The challenge of creating and preserving a legacy in today’s investment landscape is as difficult now as it has ever been.  Surely, there appears to be no lack of concerns regarding the investment markets and the relative health of the world economy.  Rather, we seem to be facing a myriad of obstacles.  From the bursting of the real estate bubble, to unsustainable government deficits, underfunded social programs, untenably high unemployment, record high bond prices with record low yields, etc.  With this less than optimistic economic backdrop, where is an investor supposed to place their hard earned savings for long term growth and preservation of capital?

Over little more than a decade investors have experienced not one, but two severe US equity market declines of greater than 50% from peak to trough.  At the same time, many have lost as much as 50% or more in the value of their home!  During the average recession equity markets in the US drop by 40%.  Having endured so much in recent years, I fear the average individual investor will not have the intestinal fortitude to hang in there when our next crisis arises.

Despite these challenges and all that we have experienced in recent years, the greater investment community continues to hold on to age old investment practices that over time have proven highly fallible, and certainly have done little to shield investors from experiencing significant losses.  Investors have begun to lose confidence in the process.  On the periphery, for those keen to our changing landscape, we are witnessing a Renaissance.  The investment world is changing, as are the vehicles available to us to execute investment strategies that were previously impossible to implement.

According to Morningstar, “Exchange Traded Funds (ETFs) continue to command more incremental investment dollars from advisors and investors.  For the one-year ended Dec. 31, 2011 Morningstar estimates that net inflows to ETFs were $121 billion compared with $56 billion for open-end mutual funds.”  Within the ETF segment of the market, the most rapidly growing category is in Managed ETF Portfolios; with an estimated growth for the year ending Dec. 31, 2011 of 43% year over year.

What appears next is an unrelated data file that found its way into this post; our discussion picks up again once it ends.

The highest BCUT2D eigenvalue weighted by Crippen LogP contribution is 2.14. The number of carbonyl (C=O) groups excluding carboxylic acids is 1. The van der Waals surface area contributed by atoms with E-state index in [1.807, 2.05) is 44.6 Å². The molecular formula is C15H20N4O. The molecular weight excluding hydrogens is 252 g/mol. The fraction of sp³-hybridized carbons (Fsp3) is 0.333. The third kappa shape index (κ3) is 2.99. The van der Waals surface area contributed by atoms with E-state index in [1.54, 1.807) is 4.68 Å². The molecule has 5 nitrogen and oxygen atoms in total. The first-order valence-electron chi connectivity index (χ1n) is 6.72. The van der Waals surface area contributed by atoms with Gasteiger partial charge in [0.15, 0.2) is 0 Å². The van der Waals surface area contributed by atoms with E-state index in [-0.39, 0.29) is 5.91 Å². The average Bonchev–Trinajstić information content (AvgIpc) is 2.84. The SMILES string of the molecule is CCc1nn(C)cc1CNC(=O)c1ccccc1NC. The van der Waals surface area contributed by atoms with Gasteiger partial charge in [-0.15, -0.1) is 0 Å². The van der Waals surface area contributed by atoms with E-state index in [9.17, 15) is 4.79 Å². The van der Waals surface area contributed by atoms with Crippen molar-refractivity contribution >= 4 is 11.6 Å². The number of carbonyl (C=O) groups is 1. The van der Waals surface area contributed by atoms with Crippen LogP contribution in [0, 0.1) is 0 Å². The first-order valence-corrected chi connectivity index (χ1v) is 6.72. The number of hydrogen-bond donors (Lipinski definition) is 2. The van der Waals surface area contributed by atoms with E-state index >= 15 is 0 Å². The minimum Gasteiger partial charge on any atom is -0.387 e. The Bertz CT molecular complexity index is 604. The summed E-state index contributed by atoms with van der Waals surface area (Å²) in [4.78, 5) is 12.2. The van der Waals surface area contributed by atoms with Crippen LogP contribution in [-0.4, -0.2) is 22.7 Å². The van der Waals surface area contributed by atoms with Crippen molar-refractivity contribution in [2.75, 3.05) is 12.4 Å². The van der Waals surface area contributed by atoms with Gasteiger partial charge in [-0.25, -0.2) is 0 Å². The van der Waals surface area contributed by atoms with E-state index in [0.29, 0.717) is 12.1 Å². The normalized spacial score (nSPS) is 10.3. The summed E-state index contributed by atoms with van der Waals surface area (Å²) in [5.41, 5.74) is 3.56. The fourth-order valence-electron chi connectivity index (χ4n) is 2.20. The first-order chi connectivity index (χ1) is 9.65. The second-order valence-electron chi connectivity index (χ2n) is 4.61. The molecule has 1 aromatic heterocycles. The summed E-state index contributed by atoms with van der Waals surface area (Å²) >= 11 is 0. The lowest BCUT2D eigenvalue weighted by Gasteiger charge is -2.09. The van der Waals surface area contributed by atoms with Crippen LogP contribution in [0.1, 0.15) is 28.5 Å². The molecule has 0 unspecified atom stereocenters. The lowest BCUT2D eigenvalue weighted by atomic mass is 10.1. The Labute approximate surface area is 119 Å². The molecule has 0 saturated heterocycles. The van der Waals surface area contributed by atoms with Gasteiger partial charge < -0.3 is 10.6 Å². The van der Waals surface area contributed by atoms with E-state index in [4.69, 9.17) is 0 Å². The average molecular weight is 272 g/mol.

But why is the Managed ETF Portfolios segment of the market growing so rapidly?  The answer is simple: many of the best tactical managers in this segment of the industry have been able to post superior risk adjusted returns, in comparison to their long only or more traditional asset managers.  ETFs provide investors with liquidity, transparency, low cost, and broad diversification.  The construct of a portfolio can be dramatically changed with only a handful of trades.  This provides ETF investment portfolio managers with the opportunity to implement tactical allocation shifts that can be utilized to side step prolonged declines in the investment markets; protecting the portfolio from incurring a permanent impairment of capital.

What was previously impossible is now possible.  It is easy to see that this Renaissance in how we as investors mitigate risk and generate long term growth of capital is still very much in its infancy.  What we are witnessing is a challenge to traditional conventions, and one that can provide investors with a more practical engine for long term sustainable growth.

Matthew P. Erickson

LEGACY Capital Partners

LCP Tactical – Senior Portfolio Manager